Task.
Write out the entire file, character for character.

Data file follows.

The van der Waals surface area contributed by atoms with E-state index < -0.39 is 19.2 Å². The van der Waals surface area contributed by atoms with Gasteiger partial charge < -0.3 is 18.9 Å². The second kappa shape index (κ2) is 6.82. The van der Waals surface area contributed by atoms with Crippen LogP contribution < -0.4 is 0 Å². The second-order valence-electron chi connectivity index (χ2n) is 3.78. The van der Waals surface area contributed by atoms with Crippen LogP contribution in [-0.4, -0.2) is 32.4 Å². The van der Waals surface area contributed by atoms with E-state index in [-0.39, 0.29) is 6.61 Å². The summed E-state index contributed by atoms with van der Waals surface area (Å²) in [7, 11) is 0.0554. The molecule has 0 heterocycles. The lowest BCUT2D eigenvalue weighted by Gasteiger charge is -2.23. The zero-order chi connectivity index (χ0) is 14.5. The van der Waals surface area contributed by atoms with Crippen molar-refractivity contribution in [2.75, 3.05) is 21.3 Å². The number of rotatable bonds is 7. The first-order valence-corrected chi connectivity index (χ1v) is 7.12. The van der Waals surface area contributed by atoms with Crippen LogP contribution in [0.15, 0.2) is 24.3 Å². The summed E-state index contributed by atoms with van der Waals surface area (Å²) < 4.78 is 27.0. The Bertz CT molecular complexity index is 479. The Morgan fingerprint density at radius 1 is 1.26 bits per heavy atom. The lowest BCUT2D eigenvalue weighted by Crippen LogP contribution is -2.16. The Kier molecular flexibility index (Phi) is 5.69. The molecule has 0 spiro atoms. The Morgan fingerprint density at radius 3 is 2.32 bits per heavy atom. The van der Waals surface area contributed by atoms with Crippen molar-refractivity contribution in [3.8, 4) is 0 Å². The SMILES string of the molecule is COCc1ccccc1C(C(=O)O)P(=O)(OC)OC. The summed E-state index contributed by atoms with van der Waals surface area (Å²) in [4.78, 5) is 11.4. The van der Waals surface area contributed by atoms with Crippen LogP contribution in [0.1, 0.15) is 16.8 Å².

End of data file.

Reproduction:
The van der Waals surface area contributed by atoms with E-state index < -0.39 is 19.2 Å². The van der Waals surface area contributed by atoms with Gasteiger partial charge < -0.3 is 18.9 Å². The second kappa shape index (κ2) is 6.82. The van der Waals surface area contributed by atoms with Crippen LogP contribution < -0.4 is 0 Å². The second-order valence-electron chi connectivity index (χ2n) is 3.78. The van der Waals surface area contributed by atoms with Crippen LogP contribution in [-0.4, -0.2) is 32.4 Å². The van der Waals surface area contributed by atoms with E-state index in [-0.39, 0.29) is 6.61 Å². The summed E-state index contributed by atoms with van der Waals surface area (Å²) in [7, 11) is 0.0554. The molecule has 0 heterocycles. The lowest BCUT2D eigenvalue weighted by Gasteiger charge is -2.23. The zero-order chi connectivity index (χ0) is 14.5. The van der Waals surface area contributed by atoms with Crippen molar-refractivity contribution in [2.75, 3.05) is 21.3 Å². The number of rotatable bonds is 7. The first-order valence-corrected chi connectivity index (χ1v) is 7.12. The van der Waals surface area contributed by atoms with Crippen LogP contribution in [0.15, 0.2) is 24.3 Å². The summed E-state index contributed by atoms with van der Waals surface area (Å²) < 4.78 is 27.0. The Bertz CT molecular complexity index is 479. The Morgan fingerprint density at radius 1 is 1.26 bits per heavy atom. The lowest BCUT2D eigenvalue weighted by Crippen LogP contribution is -2.16. The Kier molecular flexibility index (Phi) is 5.69. The molecule has 0 spiro atoms. The Morgan fingerprint density at radius 3 is 2.32 bits per heavy atom. The van der Waals surface area contributed by atoms with Crippen molar-refractivity contribution in [3.8, 4) is 0 Å². The SMILES string of the molecule is COCc1ccccc1C(C(=O)O)P(=O)(OC)OC. The summed E-state index contributed by atoms with van der Waals surface area (Å²) in [4.78, 5) is 11.4. The van der Waals surface area contributed by atoms with Crippen LogP contribution in [0.1, 0.15) is 16.8 Å².